Closing the gender pay gap for the working woman

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Closing the gender pay gap for the working woman

Women have come a long way in the electrical industry, but we’ve still got some big steps to take to achieve equality in the workforce. One of those steps is addressing the pay gap inherent not just in our industry, but in all industries. The evidence is stacking up – article upon article can be found online espousing the economic benefits of closing the gender pay gap, yet in reality women are still earning on average $227.70 less than their male counterparts. So, it is there anything you can do to fix the problem?

Well, in reality, it’s hard to change the world in one day, so in this post we’re going to give you some valuable advice on how you can make small changes in your own life and take the challenge on at a personal level.

The best way to overcome pay inequality is awareness. Equal pay will not happen overnight, but there are things you can do as at an individual level to create the conversation in your workplace.

Be informed

Know what women and men in the industry are earning with your levels of experience, skills and education. Good resources for this are Seek (every job has a searchable salary even if not displayed) and LinkedIn. Knowledge is power and you will want to know the average salary of the role you’re in or applying for.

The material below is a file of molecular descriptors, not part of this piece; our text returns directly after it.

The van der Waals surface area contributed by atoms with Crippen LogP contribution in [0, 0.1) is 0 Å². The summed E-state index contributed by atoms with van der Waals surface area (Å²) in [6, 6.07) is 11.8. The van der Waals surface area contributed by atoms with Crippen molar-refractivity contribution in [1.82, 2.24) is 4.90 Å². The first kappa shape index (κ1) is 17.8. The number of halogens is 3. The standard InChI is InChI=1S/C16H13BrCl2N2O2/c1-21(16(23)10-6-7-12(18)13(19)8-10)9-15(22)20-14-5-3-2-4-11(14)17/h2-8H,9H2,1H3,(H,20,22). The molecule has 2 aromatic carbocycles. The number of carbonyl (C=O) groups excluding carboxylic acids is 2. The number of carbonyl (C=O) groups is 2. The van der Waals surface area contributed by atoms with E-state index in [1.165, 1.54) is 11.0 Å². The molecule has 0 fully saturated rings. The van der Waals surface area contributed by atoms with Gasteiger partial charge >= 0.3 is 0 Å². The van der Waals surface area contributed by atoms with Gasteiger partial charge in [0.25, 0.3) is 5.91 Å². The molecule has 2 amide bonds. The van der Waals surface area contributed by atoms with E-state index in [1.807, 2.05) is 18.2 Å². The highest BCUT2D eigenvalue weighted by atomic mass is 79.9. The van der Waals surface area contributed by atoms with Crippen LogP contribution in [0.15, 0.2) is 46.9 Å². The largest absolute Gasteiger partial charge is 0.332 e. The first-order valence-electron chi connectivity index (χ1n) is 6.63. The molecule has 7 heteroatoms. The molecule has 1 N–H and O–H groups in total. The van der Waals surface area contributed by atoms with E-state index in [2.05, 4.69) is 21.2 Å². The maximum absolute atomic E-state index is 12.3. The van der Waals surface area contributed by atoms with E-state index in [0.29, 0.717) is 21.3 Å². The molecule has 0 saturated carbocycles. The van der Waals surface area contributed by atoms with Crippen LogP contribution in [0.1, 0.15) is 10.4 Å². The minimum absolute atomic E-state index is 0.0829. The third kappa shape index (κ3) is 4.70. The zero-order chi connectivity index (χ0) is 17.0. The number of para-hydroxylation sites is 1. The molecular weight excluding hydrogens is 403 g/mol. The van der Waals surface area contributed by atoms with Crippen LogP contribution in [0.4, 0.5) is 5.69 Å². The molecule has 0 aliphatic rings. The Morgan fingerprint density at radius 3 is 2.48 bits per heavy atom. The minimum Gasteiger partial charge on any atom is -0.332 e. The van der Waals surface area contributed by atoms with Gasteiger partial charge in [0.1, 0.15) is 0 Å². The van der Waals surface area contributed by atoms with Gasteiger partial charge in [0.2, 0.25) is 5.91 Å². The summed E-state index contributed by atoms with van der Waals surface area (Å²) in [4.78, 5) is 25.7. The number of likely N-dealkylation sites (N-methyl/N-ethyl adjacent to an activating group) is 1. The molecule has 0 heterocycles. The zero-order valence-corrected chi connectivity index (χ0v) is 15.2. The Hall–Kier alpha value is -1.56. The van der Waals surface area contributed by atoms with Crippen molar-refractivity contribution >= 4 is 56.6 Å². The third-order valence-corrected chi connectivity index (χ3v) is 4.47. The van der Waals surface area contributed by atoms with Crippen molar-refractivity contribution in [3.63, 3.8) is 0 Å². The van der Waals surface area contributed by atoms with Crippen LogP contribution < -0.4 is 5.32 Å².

Be prepared

Negotiation is another key factor in your ability to close the gender pay gap. Think you’re not earning enough? Part of the responsibility to change that lands with you. It can be a daunting process to negotiate if you’re not confident, so be sure to build up your strategy ahead of time. Take appropriate steps in the lead-up, such as researching salary rates or seeking advice from a councillor.

Be flexible

Go into negotiation with three figures in mind – what you are worth, what you will ask for and what you well settle for. These are three separate figures and should all be well considered. Know that negotiations go both ways, so give yourself some room between your asking rate and your settling rate, and never let it drop below what your worth. Can’t negotiate on dollars? See if you can work towards extra leave, training or flexible working arrangements instead.

Have you negotiated your salary and can share some advice? Share this with a friend, and create the conversation in your workplace today.

This post was written by MEA’s Marketing Projects Advisor, Rachelle Forbes. If you have a story to submit, please email us today.

Women in Contracting
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